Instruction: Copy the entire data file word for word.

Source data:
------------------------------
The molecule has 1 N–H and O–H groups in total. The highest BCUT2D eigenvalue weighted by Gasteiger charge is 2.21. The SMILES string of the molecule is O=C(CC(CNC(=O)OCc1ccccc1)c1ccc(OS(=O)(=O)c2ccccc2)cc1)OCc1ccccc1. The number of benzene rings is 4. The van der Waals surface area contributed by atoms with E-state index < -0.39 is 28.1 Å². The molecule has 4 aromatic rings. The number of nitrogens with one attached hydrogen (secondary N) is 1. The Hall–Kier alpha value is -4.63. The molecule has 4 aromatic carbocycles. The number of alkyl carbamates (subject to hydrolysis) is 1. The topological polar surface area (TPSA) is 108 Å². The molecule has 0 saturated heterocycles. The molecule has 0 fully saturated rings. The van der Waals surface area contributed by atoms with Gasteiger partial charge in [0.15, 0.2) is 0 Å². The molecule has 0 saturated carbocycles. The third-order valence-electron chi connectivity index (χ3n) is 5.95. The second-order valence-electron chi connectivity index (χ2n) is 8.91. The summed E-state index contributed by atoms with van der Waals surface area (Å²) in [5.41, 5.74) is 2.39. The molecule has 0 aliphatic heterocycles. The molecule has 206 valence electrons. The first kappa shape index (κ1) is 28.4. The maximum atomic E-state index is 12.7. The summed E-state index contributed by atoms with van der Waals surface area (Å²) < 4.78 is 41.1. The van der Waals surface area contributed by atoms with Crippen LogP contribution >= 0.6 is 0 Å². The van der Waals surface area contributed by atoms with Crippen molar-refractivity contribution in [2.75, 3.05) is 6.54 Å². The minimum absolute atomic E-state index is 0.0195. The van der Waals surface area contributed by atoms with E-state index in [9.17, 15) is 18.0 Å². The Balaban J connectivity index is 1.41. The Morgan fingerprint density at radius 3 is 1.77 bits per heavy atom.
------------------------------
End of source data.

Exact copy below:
The molecule has 1 N–H and O–H groups in total. The highest BCUT2D eigenvalue weighted by Gasteiger charge is 2.21. The SMILES string of the molecule is O=C(CC(CNC(=O)OCc1ccccc1)c1ccc(OS(=O)(=O)c2ccccc2)cc1)OCc1ccccc1. The number of benzene rings is 4. The van der Waals surface area contributed by atoms with E-state index < -0.39 is 28.1 Å². The molecule has 4 aromatic rings. The number of nitrogens with one attached hydrogen (secondary N) is 1. The Hall–Kier alpha value is -4.63. The molecule has 4 aromatic carbocycles. The number of alkyl carbamates (subject to hydrolysis) is 1. The topological polar surface area (TPSA) is 108 Å². The molecule has 0 saturated heterocycles. The molecule has 0 fully saturated rings. The van der Waals surface area contributed by atoms with Gasteiger partial charge in [0.15, 0.2) is 0 Å². The molecule has 0 saturated carbocycles. The third-order valence-electron chi connectivity index (χ3n) is 5.95. The second-order valence-electron chi connectivity index (χ2n) is 8.91. The summed E-state index contributed by atoms with van der Waals surface area (Å²) in [5.41, 5.74) is 2.39. The molecule has 0 aliphatic heterocycles. The molecule has 206 valence electrons. The first kappa shape index (κ1) is 28.4. The maximum atomic E-state index is 12.7. The summed E-state index contributed by atoms with van der Waals surface area (Å²) < 4.78 is 41.1. The van der Waals surface area contributed by atoms with Crippen LogP contribution >= 0.6 is 0 Å². The van der Waals surface area contributed by atoms with Crippen molar-refractivity contribution in [2.75, 3.05) is 6.54 Å². The minimum absolute atomic E-state index is 0.0195. The van der Waals surface area contributed by atoms with E-state index in [9.17, 15) is 18.0 Å². The Balaban J connectivity index is 1.41. The Morgan fingerprint density at radius 3 is 1.77 bits per heavy atom.